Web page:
EDMONTON — Hey, I remember this hockey team. Don’t you?
For much of the first period Wednesday night, the Sharks were just faintly recognizable as the group that reached the Stanley Cup Final a year ago. The Edmonton Oilers, young and speedy and adrenaline-fueled by a loud Canadian crowd that was witnessing its first NHL playoff action in 10 years, were in their glory.
What a show. The Oilers whizzed up and down the ice and took a 2-0 lead in Game 1 of the teams’ first round series. It was far too reminiscent of how the Sharks played during that stretch in March where they lost eight of nine games in regulation.
Then, as the second period began, the beloved Los Tiburones that we knew and admired from their 2016 run to the Stanley Cup Final suddenly appeared. It was as if they emerged from a teal fog and realized: “Wait, we did win the Western Conference last spring, right? How did we do that? Let’s do that again.”
And they did it again. Controlling the puck and the action for long stretches, the Sharks gradually grabbed the steering wheel of the game and began methodically attacking the Oilers as a savvy and experienced playoff team does and should. The awakening actually began in the dressing room between the first and second periods when so many of the veteran players stayed calm and reminded themselves of their strengths.
“You may not win this in the next couple of minutes,” said Joel Ward, regurgitating the mantra. “But stay positive. Put more pressure on them. Get the puck deep.”
“The score is 2-0,” said Melker Karlsson. “It’s nothing. That could change in one minute. We just had to stick with it. We know we’ve got some depth.”
Well, it did take more than one or two minutes. But the Sharks did change the entire momentum of the night and did grind down the Oilers by doing solid hockey things — with both Ward and Karlsson playing key roles. Ward scored a power play goal less than two minutes into the second period to close the scoreboard gap to 2-1. About five minutes into the third period, Shark defenseman Paul Martin swooped in at the end of a sustained offensive push to tie the score at 2-2, sending the game into overtime.
Which is when Karlsson took the stage at Rogers Place. As the extra period began, the Oilers were at sea a little bit because of their unfamiliarity with the special torture of playoff overtime. The Sharks simply went out and did what they had done 17 times in the 10 years since Edmonton competed in the postseason — figure out a way to win with a sudden death goal. Karlsson streaked across the blue line to the left of the goal and found open space, took a pass from Joe Pavelski and sent a searing shot past Edmonton goalie Cam Talbot for the game winner.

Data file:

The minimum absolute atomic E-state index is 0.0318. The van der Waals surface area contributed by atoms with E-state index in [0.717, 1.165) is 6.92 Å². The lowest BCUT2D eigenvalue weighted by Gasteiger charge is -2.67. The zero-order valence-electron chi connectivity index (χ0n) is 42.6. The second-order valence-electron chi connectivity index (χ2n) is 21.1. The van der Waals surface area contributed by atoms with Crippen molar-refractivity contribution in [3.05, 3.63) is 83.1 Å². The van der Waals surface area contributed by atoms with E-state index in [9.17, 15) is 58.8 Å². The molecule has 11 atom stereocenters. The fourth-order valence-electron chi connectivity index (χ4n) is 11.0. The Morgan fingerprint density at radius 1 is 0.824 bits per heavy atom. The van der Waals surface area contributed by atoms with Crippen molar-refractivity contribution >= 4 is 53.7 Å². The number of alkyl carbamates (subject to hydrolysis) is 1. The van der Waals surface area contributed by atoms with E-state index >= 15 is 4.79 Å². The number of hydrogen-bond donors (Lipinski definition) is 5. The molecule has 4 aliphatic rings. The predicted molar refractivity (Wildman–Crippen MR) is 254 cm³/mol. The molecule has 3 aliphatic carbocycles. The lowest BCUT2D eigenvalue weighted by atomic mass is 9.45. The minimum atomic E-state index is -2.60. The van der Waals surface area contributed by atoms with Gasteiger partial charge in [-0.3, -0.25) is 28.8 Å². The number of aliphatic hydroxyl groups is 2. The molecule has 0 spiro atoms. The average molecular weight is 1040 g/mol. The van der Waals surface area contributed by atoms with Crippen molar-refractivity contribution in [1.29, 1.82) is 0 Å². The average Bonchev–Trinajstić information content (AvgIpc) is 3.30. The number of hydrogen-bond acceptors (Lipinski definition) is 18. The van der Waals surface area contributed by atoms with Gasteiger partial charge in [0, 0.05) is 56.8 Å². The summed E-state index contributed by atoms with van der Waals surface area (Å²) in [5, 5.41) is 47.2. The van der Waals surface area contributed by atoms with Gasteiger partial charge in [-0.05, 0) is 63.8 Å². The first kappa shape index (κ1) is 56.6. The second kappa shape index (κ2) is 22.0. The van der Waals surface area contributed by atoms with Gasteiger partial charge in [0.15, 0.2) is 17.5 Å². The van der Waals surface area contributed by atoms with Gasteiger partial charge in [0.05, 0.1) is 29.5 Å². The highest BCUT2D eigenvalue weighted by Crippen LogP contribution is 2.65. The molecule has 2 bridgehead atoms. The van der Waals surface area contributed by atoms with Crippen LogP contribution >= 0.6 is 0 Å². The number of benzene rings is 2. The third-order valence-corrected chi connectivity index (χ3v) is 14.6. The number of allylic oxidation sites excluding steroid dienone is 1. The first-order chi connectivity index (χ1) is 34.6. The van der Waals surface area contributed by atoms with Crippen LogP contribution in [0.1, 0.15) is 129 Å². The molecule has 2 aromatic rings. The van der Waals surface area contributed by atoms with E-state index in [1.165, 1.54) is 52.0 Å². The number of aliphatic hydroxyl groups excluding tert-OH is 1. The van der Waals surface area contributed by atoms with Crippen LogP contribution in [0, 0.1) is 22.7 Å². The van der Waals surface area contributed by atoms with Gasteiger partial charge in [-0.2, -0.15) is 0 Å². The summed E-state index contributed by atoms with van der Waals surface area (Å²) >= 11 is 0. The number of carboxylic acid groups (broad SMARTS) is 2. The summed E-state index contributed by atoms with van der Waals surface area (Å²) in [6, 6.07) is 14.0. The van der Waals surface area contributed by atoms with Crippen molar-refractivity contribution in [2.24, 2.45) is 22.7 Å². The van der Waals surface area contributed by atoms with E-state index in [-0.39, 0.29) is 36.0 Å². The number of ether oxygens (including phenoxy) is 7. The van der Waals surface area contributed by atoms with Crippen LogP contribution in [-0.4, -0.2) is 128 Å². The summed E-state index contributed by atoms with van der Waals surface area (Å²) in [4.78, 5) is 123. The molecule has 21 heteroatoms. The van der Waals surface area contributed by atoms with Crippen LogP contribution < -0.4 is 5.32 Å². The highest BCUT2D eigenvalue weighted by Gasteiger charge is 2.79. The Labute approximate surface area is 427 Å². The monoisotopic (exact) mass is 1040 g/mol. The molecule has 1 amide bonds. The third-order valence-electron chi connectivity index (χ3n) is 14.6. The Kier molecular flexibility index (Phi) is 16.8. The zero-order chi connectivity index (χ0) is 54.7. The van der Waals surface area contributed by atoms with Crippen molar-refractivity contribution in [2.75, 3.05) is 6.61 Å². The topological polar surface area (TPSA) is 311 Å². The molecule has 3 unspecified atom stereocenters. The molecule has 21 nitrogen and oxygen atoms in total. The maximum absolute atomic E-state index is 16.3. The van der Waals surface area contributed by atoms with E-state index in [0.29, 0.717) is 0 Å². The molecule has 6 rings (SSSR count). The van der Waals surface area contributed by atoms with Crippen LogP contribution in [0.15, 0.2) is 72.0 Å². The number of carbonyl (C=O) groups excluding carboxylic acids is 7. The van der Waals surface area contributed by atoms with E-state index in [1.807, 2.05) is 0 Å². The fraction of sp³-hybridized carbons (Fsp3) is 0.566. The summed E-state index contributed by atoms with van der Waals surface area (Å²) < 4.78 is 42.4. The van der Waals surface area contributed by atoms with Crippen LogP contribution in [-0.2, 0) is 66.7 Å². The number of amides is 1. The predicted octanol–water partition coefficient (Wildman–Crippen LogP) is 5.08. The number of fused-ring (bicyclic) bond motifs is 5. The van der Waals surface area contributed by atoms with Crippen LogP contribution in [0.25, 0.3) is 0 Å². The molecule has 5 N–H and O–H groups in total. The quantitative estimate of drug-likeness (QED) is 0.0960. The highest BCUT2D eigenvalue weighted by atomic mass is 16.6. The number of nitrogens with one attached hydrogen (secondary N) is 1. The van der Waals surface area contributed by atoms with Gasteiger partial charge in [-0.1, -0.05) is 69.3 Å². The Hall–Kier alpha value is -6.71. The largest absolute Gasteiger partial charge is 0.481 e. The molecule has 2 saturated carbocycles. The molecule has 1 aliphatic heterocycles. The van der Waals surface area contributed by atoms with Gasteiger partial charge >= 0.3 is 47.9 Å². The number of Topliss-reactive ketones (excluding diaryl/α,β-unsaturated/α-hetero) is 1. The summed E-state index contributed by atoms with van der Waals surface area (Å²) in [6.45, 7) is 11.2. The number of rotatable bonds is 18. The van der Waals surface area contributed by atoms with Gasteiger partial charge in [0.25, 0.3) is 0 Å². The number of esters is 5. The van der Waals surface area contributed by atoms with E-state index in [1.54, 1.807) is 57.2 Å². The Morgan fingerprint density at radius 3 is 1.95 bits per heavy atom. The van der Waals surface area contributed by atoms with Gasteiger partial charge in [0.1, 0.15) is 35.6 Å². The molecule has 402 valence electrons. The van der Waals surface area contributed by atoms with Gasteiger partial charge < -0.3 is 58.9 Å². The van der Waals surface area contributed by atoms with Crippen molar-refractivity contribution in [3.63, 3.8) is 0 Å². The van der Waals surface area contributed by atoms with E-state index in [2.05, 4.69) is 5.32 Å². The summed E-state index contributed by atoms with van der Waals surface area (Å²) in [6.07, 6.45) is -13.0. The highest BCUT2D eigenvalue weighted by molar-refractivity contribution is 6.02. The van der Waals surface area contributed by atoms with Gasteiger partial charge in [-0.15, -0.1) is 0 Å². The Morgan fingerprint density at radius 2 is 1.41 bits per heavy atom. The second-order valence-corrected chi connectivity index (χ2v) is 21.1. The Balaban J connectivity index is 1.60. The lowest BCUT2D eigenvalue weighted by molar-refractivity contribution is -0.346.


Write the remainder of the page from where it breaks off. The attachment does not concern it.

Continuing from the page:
The shot was just reward for the way Karlsson, along with so many other Sharks, worked in those final two periods plus the overtime to outshoot Edmonton, 34-9 over that stretch. Sharks’ coach Pete DeBoer had placed Karlsson on a line with Pavelski and Logan Couture while adjusting the forward lines to compensate for the loss of Joe Thornton (a scratch Wednesday with a still-recovering knee injury). The choice paid off.
“He’s an easy guy to put there,” DeBoer said. “When you ask good players who they want to play with and his name is mentioned, that makes the decision not so hard. He’s as honest a player as there is.”
With more honest ahead, one hopes. The Oilers are going to be a very good team in the future with rising superstar Connor McDavid and other highly-touted talent. It’s why they have been a trendy pick in some quarters to go on a long playoff run this spring. But on Wednesday night after taking their 2-0 lead, the Oilers fell into a trap that many young and less experienced playoff teams do. They tried to be too spectacular. It was as if, after showing off their stuff in the first period to post that 2-0 lead, they figured they could keep being flashy the rest of the night. It doesn’t work that way in the postseason.
“You can’t look for the long home run plays,” said Oilers’ coach Todd McLellan. “We looked for home runs and the batting average was pretty low . . . I think we have the players to compete. We just have to execute better.”
Couture, playing for the first time in two weeks with a still-healing mangled mouth and a full face cage, was noticeably rusty with his timing and stickhandling. But he won some faceoffs and helped the Sharks maintain their strategy of puck control and keeping the Oilers in their own end as much as possible.
“We forechecked them hard,” said Couture. “They had some long shifts.”
And as a wise man once said, if you don’t have the puck, it’s hard to get on the scoreboard. McLellan pointed that out when a reporter asked about the big shot disparity that grew and grew as the game progressed.
“You don’t get many shots from the neutral zone and your own end,” McLellan said.
The Sharks, by contrast, were able to pound the net often by staying in control of the puck. It looked so familiar. Yet it was also surprising, given the way that the Sharks slogged through March as they lost a huge Pacific Division lead. Where the heck was this Sharks’ team during that month?
“It doesn’t matter where we were in March,” DeBoer answered. “We’re here now. And we’re playing. And that’s all that matters.”
Can’t argue with that.